May 2008
Volume 49, Issue 13
Free
ARVO Annual Meeting Abstract  |   May 2008
Epigallocatechin Gallate (ECGC) Administrated via Drinking Water Attenuates Light and Ischemic Insults to the Rat Retina
Author Affiliations & Notes
  • N. N. Osborne
    Nuffield Lab of Ophthalmology, University of Oxford, Oxford, United Kingdom
  • G.-Y. Li
    Nuffield Lab of Ophthalmology, University of Oxford, Oxford, United Kingdom
  • R. Safa
    Nuffield Lab of Ophthalmology, University of Oxford, Oxford, United Kingdom
  • K. D. Kang
    Nuffield Lab of Ophthalmology, University of Oxford, Oxford, United Kingdom
  • B. Zhang
    Nuffield Lab of Ophthalmology, University of Oxford, Oxford, United Kingdom
  • R. Fawcett
    Nuffield Lab of Ophthalmology, University of Oxford, Oxford, United Kingdom
  • B. L. A. Costa
    Nuffield Lab of Ophthalmology, University of Oxford, Oxford, United Kingdom
  • Footnotes
    Commercial Relationships  N.N. Osborne, None; G. Li, None; R. Safa, None; K.D. Kang, None; B. Zhang, None; R. Fawcett, None; B.L.A. Costa, None.
  • Footnotes
    Support  None.
Investigative Ophthalmology & Visual Science May 2008, Vol.49, 6109. doi:https://doi.org/
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      N. N. Osborne, G.-Y. Li, R. Safa, K. D. Kang, B. Zhang, R. Fawcett, B. L. A. Costa; Epigallocatechin Gallate (ECGC) Administrated via Drinking Water Attenuates Light and Ischemic Insults to the Rat Retina. Invest. Ophthalmol. Vis. Sci. 2008;49(13):6109. doi: https://doi.org/.

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      © ARVO (1962-2015); The Authors (2016-present)

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Abstract

Purpose: : To deduce whether EGCG, a component of green tea, can affect light or ischemia/reperfusion (IR) injuries to the rat retina when present in drinking water.

Methods: : Ischemia was delivered to one eye of adult albino rats by elevation of intraocular pressure (120 mmHg) for 50 minutes. A light insult (2200 lux) was given to other rats for 24 hours. EGCG (0.4%) was present in some drinking water three days before and 3-5 days after an insult. Electroretinograms were recorded before and 4-5 days after an insult. Rats were killed 1-2 days later and retinas processed for immunohistochemistry and/or DNA breakdown (TUNEL). Retinal mRNA and protein levels of defined antigens were determined by RT-PCR and western blotting. Moreover, optic nerve neurofilament-light (NF-L) and tubulin content were determined for rats given IR.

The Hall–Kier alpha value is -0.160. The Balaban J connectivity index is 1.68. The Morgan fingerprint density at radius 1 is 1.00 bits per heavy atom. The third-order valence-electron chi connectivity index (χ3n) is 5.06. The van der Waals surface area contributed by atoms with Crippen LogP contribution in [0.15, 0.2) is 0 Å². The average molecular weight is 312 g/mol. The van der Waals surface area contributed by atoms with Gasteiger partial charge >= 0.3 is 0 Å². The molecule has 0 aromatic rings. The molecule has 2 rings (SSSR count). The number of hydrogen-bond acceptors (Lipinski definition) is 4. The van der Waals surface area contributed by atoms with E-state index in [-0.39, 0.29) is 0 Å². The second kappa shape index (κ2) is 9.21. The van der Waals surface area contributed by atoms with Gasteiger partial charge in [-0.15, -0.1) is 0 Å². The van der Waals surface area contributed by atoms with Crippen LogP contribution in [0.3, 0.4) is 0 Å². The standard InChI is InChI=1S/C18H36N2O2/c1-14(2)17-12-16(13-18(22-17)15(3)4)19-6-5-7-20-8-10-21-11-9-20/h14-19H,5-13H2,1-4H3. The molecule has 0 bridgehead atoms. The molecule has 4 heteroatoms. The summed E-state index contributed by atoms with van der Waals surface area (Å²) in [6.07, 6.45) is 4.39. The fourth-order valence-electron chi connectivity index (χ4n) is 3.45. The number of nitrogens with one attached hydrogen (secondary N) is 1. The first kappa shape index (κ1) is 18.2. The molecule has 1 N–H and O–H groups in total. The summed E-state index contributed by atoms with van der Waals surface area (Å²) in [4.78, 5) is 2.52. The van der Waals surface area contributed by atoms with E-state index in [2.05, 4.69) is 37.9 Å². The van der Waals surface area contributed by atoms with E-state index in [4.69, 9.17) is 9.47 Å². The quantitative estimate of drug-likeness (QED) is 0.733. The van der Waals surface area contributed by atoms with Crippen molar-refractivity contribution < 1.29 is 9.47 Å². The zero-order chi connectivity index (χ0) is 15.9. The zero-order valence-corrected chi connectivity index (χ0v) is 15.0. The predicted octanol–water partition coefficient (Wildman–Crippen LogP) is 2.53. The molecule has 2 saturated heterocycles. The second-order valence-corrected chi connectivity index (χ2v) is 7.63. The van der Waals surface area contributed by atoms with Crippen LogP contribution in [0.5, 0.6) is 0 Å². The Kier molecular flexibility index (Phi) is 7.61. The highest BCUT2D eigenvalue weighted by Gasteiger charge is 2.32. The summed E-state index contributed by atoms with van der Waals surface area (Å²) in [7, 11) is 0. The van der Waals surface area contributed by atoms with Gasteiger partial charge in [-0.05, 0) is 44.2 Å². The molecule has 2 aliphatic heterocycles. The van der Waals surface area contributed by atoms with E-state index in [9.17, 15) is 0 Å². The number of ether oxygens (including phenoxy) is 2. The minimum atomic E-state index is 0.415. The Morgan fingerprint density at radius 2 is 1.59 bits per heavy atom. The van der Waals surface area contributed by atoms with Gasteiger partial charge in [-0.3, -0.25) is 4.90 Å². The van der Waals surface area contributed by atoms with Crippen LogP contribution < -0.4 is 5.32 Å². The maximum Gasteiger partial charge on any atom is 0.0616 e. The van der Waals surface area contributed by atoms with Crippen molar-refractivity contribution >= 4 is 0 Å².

Results: : IR or light insults caused a drastic reduction of the a- and b-wave amplitudes of electroretinograms and blunted significantly (n = 6-10, p< 0.01) by EGCG treatment. Photoreceptors were particularly affected (TUNEL positive cells in the outer nuclear layer and a reduction in photoreceptor specific protein, Ret-P1 and the mRNA rhodopsin) by a light insult accompanied by an up-regulation of GFAP. EGCG significantly attenuated (n= 8-16, p < 0.05) the light-induced changes to retinal proteins and mRNAs. Unlike a light insult, IR caused a clear alteration of certain inner retinal antigens that were attenuated by EGCG. Moreover, in vehicle-treated rats, IR caused a decrease in protein/mRNA levels of antigens associated with ganglion cells (Thy-1, NF-L, melanopsin) that were significantly (n = 8, p<0.05) counteracted by EGCG. In addition, IR caused a reduction in optic nerve NF-L and tubulin proteins that were significantly (n = 10, p<0.05) less reduced in EGCG treated animals.

Conclusions: : EGCG has a broad spectrum of neuroprotective properties which includes it being a powerful antioxidant. EGCG is well tolerated and crosses cell barriers easily. The present studies show that it reaches significant concentrations in the retina when given orally to attenuate insults of IR or light to the rat retina.

Keywords: antioxidants • apoptosis/cell death • ischemia 
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